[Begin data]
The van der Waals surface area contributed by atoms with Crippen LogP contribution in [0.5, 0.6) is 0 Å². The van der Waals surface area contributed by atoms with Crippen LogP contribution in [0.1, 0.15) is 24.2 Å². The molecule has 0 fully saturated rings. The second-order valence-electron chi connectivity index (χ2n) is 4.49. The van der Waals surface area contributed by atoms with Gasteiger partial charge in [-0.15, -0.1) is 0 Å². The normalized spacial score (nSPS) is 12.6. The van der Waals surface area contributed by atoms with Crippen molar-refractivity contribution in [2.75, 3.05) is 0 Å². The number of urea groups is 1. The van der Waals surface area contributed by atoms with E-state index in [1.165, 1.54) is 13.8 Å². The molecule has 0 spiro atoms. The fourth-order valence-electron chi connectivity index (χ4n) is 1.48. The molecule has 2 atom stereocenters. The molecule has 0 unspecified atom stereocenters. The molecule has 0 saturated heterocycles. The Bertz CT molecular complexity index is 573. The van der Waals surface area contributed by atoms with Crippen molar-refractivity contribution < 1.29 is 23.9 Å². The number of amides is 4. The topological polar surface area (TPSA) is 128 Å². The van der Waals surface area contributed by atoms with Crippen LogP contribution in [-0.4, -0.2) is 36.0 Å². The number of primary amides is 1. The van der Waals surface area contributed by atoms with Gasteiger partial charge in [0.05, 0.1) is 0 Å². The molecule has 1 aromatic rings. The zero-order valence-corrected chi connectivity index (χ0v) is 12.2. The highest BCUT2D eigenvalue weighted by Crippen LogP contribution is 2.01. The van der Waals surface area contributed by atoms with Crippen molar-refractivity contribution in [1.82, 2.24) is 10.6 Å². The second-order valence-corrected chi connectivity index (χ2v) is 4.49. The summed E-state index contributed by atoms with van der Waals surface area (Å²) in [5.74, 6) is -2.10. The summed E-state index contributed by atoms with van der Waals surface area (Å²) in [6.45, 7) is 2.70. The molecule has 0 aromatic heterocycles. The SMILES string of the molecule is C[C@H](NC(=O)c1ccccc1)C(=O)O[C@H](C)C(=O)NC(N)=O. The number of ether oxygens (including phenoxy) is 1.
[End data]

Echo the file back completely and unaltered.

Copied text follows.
The van der Waals surface area contributed by atoms with Crippen LogP contribution in [0.5, 0.6) is 0 Å². The van der Waals surface area contributed by atoms with Crippen LogP contribution in [0.1, 0.15) is 24.2 Å². The molecule has 0 fully saturated rings. The second-order valence-electron chi connectivity index (χ2n) is 4.49. The van der Waals surface area contributed by atoms with Gasteiger partial charge in [-0.15, -0.1) is 0 Å². The normalized spacial score (nSPS) is 12.6. The van der Waals surface area contributed by atoms with Crippen molar-refractivity contribution in [2.75, 3.05) is 0 Å². The number of urea groups is 1. The van der Waals surface area contributed by atoms with E-state index in [1.165, 1.54) is 13.8 Å². The molecule has 0 spiro atoms. The fourth-order valence-electron chi connectivity index (χ4n) is 1.48. The molecule has 2 atom stereocenters. The molecule has 0 unspecified atom stereocenters. The molecule has 0 saturated heterocycles. The Bertz CT molecular complexity index is 573. The van der Waals surface area contributed by atoms with Crippen molar-refractivity contribution < 1.29 is 23.9 Å². The number of amides is 4. The topological polar surface area (TPSA) is 128 Å². The van der Waals surface area contributed by atoms with Crippen LogP contribution in [-0.4, -0.2) is 36.0 Å². The number of primary amides is 1. The van der Waals surface area contributed by atoms with Gasteiger partial charge in [0.05, 0.1) is 0 Å². The molecule has 1 aromatic rings. The zero-order valence-corrected chi connectivity index (χ0v) is 12.2. The highest BCUT2D eigenvalue weighted by Crippen LogP contribution is 2.01. The van der Waals surface area contributed by atoms with Crippen molar-refractivity contribution in [1.82, 2.24) is 10.6 Å². The second-order valence-corrected chi connectivity index (χ2v) is 4.49. The summed E-state index contributed by atoms with van der Waals surface area (Å²) in [5.74, 6) is -2.10. The summed E-state index contributed by atoms with van der Waals surface area (Å²) in [6.45, 7) is 2.70. The molecule has 0 aromatic heterocycles. The SMILES string of the molecule is C[C@H](NC(=O)c1ccccc1)C(=O)O[C@H](C)C(=O)NC(N)=O. The number of ether oxygens (including phenoxy) is 1.